The White House says the federal money has already been matched with $46 million in private capital, and that the projects will provide job opportunities in addition to helping communities held back by the lack of broadband technology.

Good. Helping to build cyber infrastructure is a wise, forward thinking move by the federal government. Can't help but contrast how connected with high-speed internet South Korea is, compared to the U.S. Sure, it helps that Korea is much smaller, with less population to wire together, but they are nonetheless streets ahead of us in internet technology. A lot of other technology, too. When you think of "clever electronic gadgets", you don't think "made in USA", do you?

Wednesday, December 16, 2009

Asia and race

My wife once took a computer course in Atlanta with another student who was a black Korean. She was raised in Korea, and spoke the language like the native she was. The other Koreans in the class were amazed/repulsed by her, I could tell. I wince when I think of the life she must have had, growing up in Korea.

Which leads into this interesting roundup of viewpoints of race in China.

Most earth-like exo-planet ever seen is discovered relatively nearby

It’s not exactly Earth’s twin: It’s about six times bigger, a whole lot hotter, and made mostly of water.

So, living there might be akin to living in South Florida during a heat wave, after an enormous turkey dinner.

Le mot juste

So I was watching a Korean kids' program on TV in my inlaws' house in Gwangju over Thanksgiving. It was on JEI english instructional TV. It was an english language animated show, with english subtitles for those learning the language. At one point, one of the characters said "Darn!" Apparently, whoever was writing the captions couldn't find that word in their korean-english dictionary, at least not with the appropriate meaning. So they substituted another word: "Damn!"


Monday, December 14, 2009

Video of terminally ill mother in law

Blogger just ate my original of this post, grrr. I'll try to recreate it. Hard to do once the catharsis is spent.

Apologies in advance for not sharing the video I'm discussing with you. Too private, I'm afraid.

I've been back in the States for a couple of weeks now. We went to Korea to visit my terminally ill MIL, before it's too late. Due to creeping dementia caused by an aneurysm, she doesn't even know she's sick. Fortunately she is surrounded by a large, loving family, many of whom are medical professionals. She won't lack for any comfort, physical or emotional, in her final months.

I took a lot of video of her while I was there: at family gatherings, in church, and just puttering around at home. I tried to get scenes of each of the grown children spending time with her alone, but didn't quite succeed. Hope no one feels left out. I've asked for old family photos from them too, to make a montage out of. (Costco nearly ruined the still photos I took on this trip, but that's another post.) I don't speak Korean, so I had a hard time anticipating where to point the video camera. But I hope I succeeded in capturing some good memories for the in-laws. I've only ever met Omoni (respectful Korean term for mother) on five visits. I might be the one with the only video footage of her, though; big responsibility.

There are two especially poignant scenes in the footage I've got. One is at church. All the family gathered from all over Korea to sing together. We were ostensibly singing to the congregation, to celebrate my family's visit, but we were really singing goodbye to her. As the camera pans back and forth, many singers can be seen dabbing their eyes. The actual farewell later, as we were setting off for the bus station, was anticlimatic by comparison.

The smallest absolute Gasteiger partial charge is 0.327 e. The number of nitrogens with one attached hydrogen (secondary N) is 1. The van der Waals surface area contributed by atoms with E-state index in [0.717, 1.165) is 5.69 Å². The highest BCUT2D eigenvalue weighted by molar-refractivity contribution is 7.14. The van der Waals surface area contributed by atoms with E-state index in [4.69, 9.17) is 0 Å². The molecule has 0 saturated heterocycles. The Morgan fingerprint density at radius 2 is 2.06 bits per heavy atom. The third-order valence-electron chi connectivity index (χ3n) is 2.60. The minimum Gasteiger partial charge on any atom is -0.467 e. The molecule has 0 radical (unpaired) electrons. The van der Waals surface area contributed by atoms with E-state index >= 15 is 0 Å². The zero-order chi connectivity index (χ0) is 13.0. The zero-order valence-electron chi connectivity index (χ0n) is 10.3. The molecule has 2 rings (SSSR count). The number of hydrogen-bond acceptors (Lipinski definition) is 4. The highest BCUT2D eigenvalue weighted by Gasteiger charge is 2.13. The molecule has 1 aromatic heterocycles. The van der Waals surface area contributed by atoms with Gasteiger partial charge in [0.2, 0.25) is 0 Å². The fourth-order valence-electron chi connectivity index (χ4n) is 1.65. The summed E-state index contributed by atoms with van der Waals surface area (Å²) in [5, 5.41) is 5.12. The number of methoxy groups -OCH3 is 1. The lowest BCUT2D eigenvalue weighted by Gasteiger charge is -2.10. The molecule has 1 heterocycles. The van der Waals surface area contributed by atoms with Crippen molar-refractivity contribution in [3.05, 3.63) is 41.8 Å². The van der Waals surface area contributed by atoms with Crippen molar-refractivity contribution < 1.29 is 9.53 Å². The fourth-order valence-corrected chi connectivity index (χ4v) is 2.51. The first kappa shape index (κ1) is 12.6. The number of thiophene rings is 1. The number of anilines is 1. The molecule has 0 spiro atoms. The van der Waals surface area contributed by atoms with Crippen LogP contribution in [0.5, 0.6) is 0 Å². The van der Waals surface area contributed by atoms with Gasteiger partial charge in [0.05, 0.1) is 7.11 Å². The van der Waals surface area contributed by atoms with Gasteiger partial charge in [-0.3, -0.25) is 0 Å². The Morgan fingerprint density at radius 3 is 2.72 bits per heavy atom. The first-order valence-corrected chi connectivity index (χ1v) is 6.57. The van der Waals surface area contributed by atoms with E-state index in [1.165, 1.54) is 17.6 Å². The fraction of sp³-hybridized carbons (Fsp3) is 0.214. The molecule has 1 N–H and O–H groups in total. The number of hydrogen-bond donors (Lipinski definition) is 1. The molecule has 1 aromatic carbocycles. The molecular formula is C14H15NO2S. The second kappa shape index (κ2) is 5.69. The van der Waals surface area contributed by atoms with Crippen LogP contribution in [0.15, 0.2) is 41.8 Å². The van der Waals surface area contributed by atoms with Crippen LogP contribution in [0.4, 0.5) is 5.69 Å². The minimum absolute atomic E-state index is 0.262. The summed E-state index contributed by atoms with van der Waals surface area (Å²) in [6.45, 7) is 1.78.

The other scene was later, at Omoni's house. My two children, no longer quite so small, laid their heads in her lap, at my urging. She started patting their backs and saying "Jam-ja, jam-ja, jam-ja..." "Sleep, sleep, sleep". Just as she had done tens of thousands of times long ago with her own children, and with the grandchildren she raised, while the grown children were off pursuing their degrees and their careers. "Jam-ja, jam-ja, jam-ja..." I'm almost tearing up just typing about the sight. It will make a great coda for the finished film.


Swarms of starlings

Sunday, December 13, 2009

Big name blog wars...oof!!

I've tried to stay out of them, and so far I've succeeded. I want to stay on friendly terms with as many of my favorite bloggers as I can. But lordy, the Great Dextrosphere Crackup is causing a real strain. I had to delete a comment here the other day, from someone who disapproves of the company I keep.

Dame Trot and her cat
Led a peaceable life
When they were not troubled
With other folks' strife

Baby Einstein dvd refund

When you're doing your Christmas shopping, don't forget to give yourself some extra folding money by sending in your old Baby Einstein dvds for a refund. Details here.

In retrospect, it was pretty silly. TV is a bad babysitter, how could having your baby stare at blinking pixels do anything good?

Saturday, December 12, 2009

Rolling Stones Rock And Roll Circus

I heard on the radio that on this date in 1968, the superstar concert known as the Rolling Stones Rock and Roll Circus began. The project was filmed but not released until 1996. The music's good, though the circus bits are expendable. See:

How can you not love Taj Mahal in a cowboy suit?

Monday, December 07, 2009

Funny hell, boring heaven

One of my Korean brothers-in-law is a prominent surgeon, who spent a couple of years in the American Midwest. He said that the difference between Korea and America was that Korea was a "funny hell", and America was a "boring heaven". Korea is too crowded, not enough space, etc., but if you are wealthy you can carve out a very nice sphere to live in there. By contrast, he found the city in the cornfields he was doing an exchange residency in to be dull, creature comforts and abundant space notwithstanding.

If he ever comes back and resides in one of the coastal metropolises, I'm sure he'll change his mind.